Have you moved or changed your e-mail address, but would still like to be contacted about high elevation gardening information from the Extension? The Coconino County Extension Master Gardener Program has a site that will let you change your information on-line.

Click here to change your contact information!

Wednesday, October 1, 2014

Native Plant Society Flagstaff Chapter Monthly Meeting and Walk

Evening Program

Tuesday, October 14*, 7:00 p.m.: Dr. Wendy C. Hodgson, “Pre-Columbian Agaves in
Southwestern United States: A New Way of Looking at Species and Their Cultural Landscapes”
at the Shepherd of the Hills Church, 1601 North San Francisco.  Easy to find! Easy to park! This event is free and open to the public.

Dr. Hodgson is Research Botanist and Herbarium Curator at the Desert Botanical Garden, Phoenix,
Arizona. She is interested in the flora of the Southwest, particularly the Grand Canyon region, rare and endemic plants, and systematics of Agave and Yucca, including pre-Columbian agave cultivars.
Wendy coordinated the Cactus family treatment for Intermountain Flora and is head of the Cactaceae of Western U.S.project by Garden research staff and research associates. She is an avid plant collector who strives toward making high quality herbarium specimens.
The talk will focus on how the importance of agaves to Mesoamerica’s cultures has distorted the plants’ role for cultures north of the U.S.–Mexico border. Pre-Columbian farmers cultivated several species of agave in Arizona dating to at least A.D. 600 that have persisted in the landscape to the present. Most probably they  originated in northern Mexico and were traded as far north as the Grand Canyon. Verde Valley is a region of intense agave cultivation, having at least four of the five known domesticates. Landscapes and plants should be viewed from a cultural, rather than “natural” perspective that helps discern cryptic species and requires interdisciplinary collaboration.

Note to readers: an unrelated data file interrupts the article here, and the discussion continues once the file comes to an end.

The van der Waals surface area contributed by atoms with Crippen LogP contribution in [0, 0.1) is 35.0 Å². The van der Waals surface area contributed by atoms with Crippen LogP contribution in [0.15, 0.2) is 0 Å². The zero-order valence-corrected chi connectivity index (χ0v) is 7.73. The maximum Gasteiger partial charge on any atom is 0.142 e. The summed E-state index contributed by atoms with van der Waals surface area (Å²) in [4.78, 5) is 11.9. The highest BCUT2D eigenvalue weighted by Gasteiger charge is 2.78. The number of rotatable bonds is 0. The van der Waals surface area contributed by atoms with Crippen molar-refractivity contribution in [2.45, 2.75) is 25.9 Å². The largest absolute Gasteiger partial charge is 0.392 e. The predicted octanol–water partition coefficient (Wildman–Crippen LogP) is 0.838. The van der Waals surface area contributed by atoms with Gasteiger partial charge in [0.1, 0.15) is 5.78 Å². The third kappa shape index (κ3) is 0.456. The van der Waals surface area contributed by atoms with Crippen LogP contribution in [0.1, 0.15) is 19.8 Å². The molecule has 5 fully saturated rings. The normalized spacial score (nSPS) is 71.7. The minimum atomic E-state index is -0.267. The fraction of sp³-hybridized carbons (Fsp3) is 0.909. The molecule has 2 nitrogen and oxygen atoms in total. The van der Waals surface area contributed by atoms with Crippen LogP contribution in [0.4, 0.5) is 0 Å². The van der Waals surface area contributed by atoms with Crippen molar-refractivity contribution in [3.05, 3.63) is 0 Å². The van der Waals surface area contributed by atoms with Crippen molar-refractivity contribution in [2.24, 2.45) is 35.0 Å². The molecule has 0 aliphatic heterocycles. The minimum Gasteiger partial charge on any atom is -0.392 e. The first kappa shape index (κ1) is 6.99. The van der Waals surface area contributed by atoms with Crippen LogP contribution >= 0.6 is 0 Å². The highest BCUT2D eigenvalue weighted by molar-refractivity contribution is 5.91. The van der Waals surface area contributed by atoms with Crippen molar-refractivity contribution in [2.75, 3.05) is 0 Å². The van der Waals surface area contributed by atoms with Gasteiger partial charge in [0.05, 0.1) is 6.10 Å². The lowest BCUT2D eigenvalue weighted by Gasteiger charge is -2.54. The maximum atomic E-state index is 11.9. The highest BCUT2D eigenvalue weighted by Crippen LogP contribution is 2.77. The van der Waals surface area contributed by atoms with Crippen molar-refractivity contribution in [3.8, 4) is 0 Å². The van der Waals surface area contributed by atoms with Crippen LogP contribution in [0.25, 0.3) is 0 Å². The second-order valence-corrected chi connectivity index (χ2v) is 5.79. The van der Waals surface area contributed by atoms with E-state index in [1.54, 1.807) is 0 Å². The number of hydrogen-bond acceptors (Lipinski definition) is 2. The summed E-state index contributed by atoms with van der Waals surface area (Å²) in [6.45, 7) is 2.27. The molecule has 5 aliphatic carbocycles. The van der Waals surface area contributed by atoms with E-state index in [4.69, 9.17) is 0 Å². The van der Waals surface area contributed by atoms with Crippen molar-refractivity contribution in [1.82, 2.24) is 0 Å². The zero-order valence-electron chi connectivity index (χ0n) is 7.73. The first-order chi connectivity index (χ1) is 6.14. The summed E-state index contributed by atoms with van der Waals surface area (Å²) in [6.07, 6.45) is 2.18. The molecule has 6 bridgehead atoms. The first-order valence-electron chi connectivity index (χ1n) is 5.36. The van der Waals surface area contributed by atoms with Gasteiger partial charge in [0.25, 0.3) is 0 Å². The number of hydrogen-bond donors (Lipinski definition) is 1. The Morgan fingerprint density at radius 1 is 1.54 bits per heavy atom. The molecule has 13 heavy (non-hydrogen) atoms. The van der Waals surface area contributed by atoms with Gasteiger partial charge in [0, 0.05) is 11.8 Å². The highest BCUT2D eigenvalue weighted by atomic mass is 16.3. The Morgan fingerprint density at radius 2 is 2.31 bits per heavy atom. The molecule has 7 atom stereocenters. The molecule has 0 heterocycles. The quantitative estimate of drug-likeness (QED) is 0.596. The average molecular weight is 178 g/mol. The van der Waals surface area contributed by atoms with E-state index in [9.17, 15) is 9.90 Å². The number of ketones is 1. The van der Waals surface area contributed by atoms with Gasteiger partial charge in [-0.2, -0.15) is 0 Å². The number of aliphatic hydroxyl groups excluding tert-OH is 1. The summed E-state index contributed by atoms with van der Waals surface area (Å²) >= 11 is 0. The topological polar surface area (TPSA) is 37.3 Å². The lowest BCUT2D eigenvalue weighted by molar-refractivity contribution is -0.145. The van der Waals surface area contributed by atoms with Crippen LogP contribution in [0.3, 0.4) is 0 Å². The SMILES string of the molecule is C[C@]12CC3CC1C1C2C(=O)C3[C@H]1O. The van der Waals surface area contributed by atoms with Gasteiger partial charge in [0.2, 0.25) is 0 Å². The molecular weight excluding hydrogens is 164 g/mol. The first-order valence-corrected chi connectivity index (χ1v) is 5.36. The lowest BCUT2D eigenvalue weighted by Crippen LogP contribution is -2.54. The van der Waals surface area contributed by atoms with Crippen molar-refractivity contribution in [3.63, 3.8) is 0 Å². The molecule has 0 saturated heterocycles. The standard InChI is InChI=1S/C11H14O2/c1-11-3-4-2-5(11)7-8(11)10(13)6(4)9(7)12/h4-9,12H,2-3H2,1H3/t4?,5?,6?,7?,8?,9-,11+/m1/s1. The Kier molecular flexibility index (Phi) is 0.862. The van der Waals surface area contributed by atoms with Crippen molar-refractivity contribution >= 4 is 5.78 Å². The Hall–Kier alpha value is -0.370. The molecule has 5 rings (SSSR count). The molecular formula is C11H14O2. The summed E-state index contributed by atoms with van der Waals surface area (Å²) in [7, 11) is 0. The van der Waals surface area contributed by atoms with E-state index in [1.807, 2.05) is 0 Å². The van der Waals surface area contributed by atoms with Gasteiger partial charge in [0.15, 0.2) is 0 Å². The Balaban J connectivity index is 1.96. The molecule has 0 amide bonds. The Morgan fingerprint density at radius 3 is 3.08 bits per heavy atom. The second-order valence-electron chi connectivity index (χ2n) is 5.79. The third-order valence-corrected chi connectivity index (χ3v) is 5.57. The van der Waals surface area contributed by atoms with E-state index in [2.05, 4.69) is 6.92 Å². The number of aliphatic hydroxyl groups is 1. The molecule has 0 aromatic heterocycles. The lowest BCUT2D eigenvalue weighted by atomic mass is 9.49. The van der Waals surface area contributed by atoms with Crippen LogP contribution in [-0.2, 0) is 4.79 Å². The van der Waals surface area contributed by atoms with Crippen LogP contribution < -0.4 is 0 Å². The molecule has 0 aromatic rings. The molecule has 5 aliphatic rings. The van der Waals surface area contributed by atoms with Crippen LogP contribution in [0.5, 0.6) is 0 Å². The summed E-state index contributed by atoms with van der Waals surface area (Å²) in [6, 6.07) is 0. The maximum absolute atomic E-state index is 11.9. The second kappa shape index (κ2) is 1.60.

*Note:  This is the second Tuesday of the month, not the third, which is our usual meeting date. 


Saturday, October 18, Verde Valley Agaves

Our field trip in the Verde Valley will provide an opportunity to see several of these “living” artifacts in situ, with further hypothetical discussions of their origins and importance to people, as well as questions about agave diversification and speciation in general.

Flagstaff people will meet at the AZ State Credit Union at 8 am to carpool to Camp Verde. We will meet Wendy and Sedona and Verde Valley folks at Starbucks at 9 am at the Junction of I-17 and 260 in Camp Verde. We will then go and check out Sacred Mountain agave and Agave phillipsiana, check out another Sacred agaves and maybe an A. delamateri, then lunch at Wet Beaver Day Use Area, then go and see Page Springs agaves. Wendy anticipates being done by 3 pm, and all will return home thereafter.
Come prepared with sun protection and/or rain protection, water, snacks, lunch, and car or gas money for carpooling. For more information, e-mail Barbara Phillips at or call her at 928-853-3355.